Saturday, April 14, 2012

Shadow of the Titanic

 The title: Shadow of the Titanic: The Incredible Stories of Those Who Survived
The authors: Andrew Wilson
Publication: Atria, 2011
Got it from: The library

I'm in the middle of reading this book about the Titanic survivors, and it's all a bit surreal to know that tonight is the 100th anniversary of the sinking.  100 years!  How crazy is that? 

I have been fascinated by the Titanic since I was a little girl.  My mom's family is from Halifax and she heard stories about it from her mom, and introduced me to books and movies about it at a young age (thanks mom!).  I also lived in Halifax and got to see the sites related to the disaster, so for me it definitely feels more "real" than legend.  I continued to read about it for many years but then "the" movie came out and I just couldn't stomach all the so-called interest as everybody jumped on the Titanic bandwagon.  It suddenly didn't seem special to me anymore, like it was a celebrity I loved who'd sold out for fame.  Thankfully the hype died down a few years later and I was back on the bandwagon again, reading up on it every chance I got.

Now the centennial anniversary is here and I find my interest piquing again.  Isn't it amazing that Titanic is still within living memory, and that there were survivors in my lifetime?  Isn't it incredible to think of all the change that has taken place since then, and yet it was not so long ago after all?  I love all the little details about the ship, all the human stories and tragedies and tales of survivors.  I find this book a bit disappointing - although I am learning about the big-name survivors, I was hoping to hear more about the lesser-known passengers for whom there is very little record.  It's still a good read, and a testament to the fact that the first class passengers were in no way happier than those in the lower classes.  Madeleine Astor was married to the richest man not just on the ship but probably in the world and her life story reads like a walk through crazytown junction.  Trust me, you wouldn't want to be in her pregnant 18-year-old shoes.  Compare her to the lesser-known 26-year-old Marion Wright, who traveled in second class, survived, married her sweetheart and settled down to a contented life on an Oregon farm.  Not all the stories are of tragedy and suicide, although these are detailed here too.  Overall I feel like I'm reading the Hello magazine gossip version of the passengers - most of these people are not people to whom I can relate, not being fabulously wealthy and weirdly eccentric myself.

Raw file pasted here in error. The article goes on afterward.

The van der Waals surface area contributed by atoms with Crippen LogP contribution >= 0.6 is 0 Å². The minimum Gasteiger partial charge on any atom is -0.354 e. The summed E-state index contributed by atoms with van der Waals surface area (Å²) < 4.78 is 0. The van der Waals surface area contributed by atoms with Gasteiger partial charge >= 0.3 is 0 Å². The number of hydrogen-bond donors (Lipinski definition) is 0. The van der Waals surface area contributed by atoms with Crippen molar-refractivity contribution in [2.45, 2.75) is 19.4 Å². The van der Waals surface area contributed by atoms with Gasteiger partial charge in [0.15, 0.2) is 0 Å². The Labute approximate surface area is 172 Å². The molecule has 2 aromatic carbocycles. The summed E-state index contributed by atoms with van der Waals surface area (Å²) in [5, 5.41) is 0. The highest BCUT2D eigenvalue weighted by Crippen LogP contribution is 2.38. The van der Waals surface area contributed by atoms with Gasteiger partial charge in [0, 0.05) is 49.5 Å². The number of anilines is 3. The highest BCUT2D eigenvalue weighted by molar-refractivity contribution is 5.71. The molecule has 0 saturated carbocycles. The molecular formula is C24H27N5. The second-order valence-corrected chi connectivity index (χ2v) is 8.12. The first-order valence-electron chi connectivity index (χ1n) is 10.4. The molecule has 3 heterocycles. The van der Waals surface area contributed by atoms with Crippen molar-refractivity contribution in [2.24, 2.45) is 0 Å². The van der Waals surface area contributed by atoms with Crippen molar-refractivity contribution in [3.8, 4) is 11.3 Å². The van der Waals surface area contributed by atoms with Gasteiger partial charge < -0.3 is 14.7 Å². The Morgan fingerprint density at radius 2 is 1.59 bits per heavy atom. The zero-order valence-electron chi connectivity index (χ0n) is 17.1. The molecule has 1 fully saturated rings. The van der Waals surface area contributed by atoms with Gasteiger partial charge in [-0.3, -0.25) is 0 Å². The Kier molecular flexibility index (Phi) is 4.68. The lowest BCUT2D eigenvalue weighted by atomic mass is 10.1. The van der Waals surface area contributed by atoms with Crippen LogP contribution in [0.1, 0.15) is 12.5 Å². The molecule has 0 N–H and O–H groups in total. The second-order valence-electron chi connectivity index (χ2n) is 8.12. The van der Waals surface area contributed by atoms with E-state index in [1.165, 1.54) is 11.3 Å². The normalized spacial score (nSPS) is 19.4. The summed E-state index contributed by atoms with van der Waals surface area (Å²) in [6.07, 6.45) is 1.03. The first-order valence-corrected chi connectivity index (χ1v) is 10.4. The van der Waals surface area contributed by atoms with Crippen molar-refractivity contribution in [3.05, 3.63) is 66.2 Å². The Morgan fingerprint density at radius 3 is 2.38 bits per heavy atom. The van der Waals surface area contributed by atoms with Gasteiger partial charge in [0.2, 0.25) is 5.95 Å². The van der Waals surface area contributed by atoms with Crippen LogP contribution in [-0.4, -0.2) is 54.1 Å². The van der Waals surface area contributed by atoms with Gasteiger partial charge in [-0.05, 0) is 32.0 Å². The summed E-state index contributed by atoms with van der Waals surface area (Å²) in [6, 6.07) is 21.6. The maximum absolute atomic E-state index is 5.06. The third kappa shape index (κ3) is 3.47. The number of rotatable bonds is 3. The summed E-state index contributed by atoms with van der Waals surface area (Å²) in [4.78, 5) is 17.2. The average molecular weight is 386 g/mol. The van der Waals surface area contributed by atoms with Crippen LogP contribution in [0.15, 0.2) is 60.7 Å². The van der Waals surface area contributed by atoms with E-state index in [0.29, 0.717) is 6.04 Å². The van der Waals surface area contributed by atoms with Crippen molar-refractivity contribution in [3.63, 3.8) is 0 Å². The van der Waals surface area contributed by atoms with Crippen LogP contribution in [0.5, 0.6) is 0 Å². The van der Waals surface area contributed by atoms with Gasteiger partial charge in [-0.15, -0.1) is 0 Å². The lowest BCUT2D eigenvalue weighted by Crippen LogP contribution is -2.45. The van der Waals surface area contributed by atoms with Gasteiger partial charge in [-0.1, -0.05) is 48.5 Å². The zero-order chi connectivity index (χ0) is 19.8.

Maybe someday someone will write a book about the small tales and lesser-known people on board (maybe they have?).  Until then, I'll just keep mining for details and quietly walking the decks in my imagination.

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